Trapped in TV Land

http://static.tvtropes.org/pmwiki/pub/images/trapped_in_tv_land.jpg

"This is what I call a drive-in movie!"
Carlos, The Magic School Bus, "Spins a Web"

A group of characters, often a mix of heroes and villains, are trapped by some form of Applied Phlebotinum inside the world of literature, video games or the like, but most often, television. Either they must learn to cope with their newfound environment until some way can be found to escape, or they will jump from channel to channel, hitting a multitude of clichéd worlds and thin parodies.

A plot very much at home in a Super Hero spoof or or other comedy show with a loose set of physical constraints. It's a wacky plot that allows the writers to have fun with the tropes this wiki catalogues, and make it all moot at the end without a Snapback.

Most times, one of the cast members will be a Genre Savvy, or even a fan, and will use that knowledge to beat the system, and many times there is also a Genre Blind character, that is too serious, sane and is not into that kind of entertainment, and insists in using real world logic in a place where that doesn't apply, and becomes the victim, the Butt Monkey or The Millstone.

Most common in animation, where "building" all the new environments and sets is easy and cheap. Well, easy.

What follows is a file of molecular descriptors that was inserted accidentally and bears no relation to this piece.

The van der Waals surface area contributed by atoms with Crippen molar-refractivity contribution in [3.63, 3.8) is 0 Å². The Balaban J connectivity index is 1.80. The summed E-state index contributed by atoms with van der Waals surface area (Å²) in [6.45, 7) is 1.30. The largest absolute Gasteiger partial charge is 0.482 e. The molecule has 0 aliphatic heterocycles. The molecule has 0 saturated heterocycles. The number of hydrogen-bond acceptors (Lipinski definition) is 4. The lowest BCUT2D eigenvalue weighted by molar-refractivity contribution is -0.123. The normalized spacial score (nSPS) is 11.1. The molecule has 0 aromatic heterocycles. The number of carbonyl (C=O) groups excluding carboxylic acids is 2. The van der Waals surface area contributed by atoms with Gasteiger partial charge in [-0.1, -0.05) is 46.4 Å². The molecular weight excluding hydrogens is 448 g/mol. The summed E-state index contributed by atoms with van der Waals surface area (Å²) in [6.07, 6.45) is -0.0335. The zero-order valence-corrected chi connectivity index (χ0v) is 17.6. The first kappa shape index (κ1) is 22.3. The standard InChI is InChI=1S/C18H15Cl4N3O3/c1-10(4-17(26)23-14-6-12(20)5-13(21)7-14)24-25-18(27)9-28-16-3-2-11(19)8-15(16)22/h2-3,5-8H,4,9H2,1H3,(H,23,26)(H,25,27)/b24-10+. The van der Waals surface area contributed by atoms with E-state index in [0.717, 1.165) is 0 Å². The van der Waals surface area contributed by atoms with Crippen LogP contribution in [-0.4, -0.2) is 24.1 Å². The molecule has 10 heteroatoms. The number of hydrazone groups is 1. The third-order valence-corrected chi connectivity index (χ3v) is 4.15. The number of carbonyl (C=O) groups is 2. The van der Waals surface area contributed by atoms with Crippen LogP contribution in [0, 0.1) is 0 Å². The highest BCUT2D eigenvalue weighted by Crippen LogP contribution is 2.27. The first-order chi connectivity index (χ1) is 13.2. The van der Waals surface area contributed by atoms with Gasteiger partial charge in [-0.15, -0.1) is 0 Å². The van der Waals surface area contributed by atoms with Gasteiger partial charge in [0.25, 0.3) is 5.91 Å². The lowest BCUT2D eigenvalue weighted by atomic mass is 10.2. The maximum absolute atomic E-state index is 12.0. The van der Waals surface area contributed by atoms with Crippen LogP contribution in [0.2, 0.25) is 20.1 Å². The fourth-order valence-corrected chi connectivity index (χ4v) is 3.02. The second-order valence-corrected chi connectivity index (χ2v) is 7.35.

This plot can sometimes be connected to its opposites, the Refugee from TV Land and Welcome to the Real World. See also: Dream Land and All Stories Are Real Somewhere, with which this sometimes overlaps; Portal Book, which can trap characters in Book Land; and Fisher Kingdom, as the channels change the visitors. Compare and contrast Intrepid Fictioneer, for when the travel is deliberate. Frequently paired with a Reading Is Cool Aesop (provided it's "Trapped in Literature Land").

This is common Fanfic Fuel.

It's an unspoken rule that, somewhere in the universe, there is a show similar to Star Trek: The Original Series.


Examples:

    open/close all folders 

    Anime & Manga 
  • While not in a television per se, the 2nd part of the 1993 Time Bokan OVA has Dorombo Gang of Yatterman enter a sewer and find a world entirely populated by Tatsunoko characters. While attempting to cause havok and expect Yatterman to show up, they don't count on the Science Ninja Team Gatchaman, Casshern, Hurricane Polymar and Tekkaman arriving and trouncing them. Oh, and there's the obligatory Speed Racer cameo too.
  • The framing device for the anime exercise video (It Makes Sense in Context) Training with Hinako has one shot of a girl in the real world being taken into a glowing TV set, where she apparently becomes an anime character.
  • In Princess Tutu, the main characters are characters from the book The Prince and the Raven, which ended prematurely when its author, Drosselmeyer, died. While the characters have escaped from the book, the entire city is being controlled by a story, which in turn is controlled by Drosselmeyer's ghost. Some of the characters are Genre Savvy, while some aren't.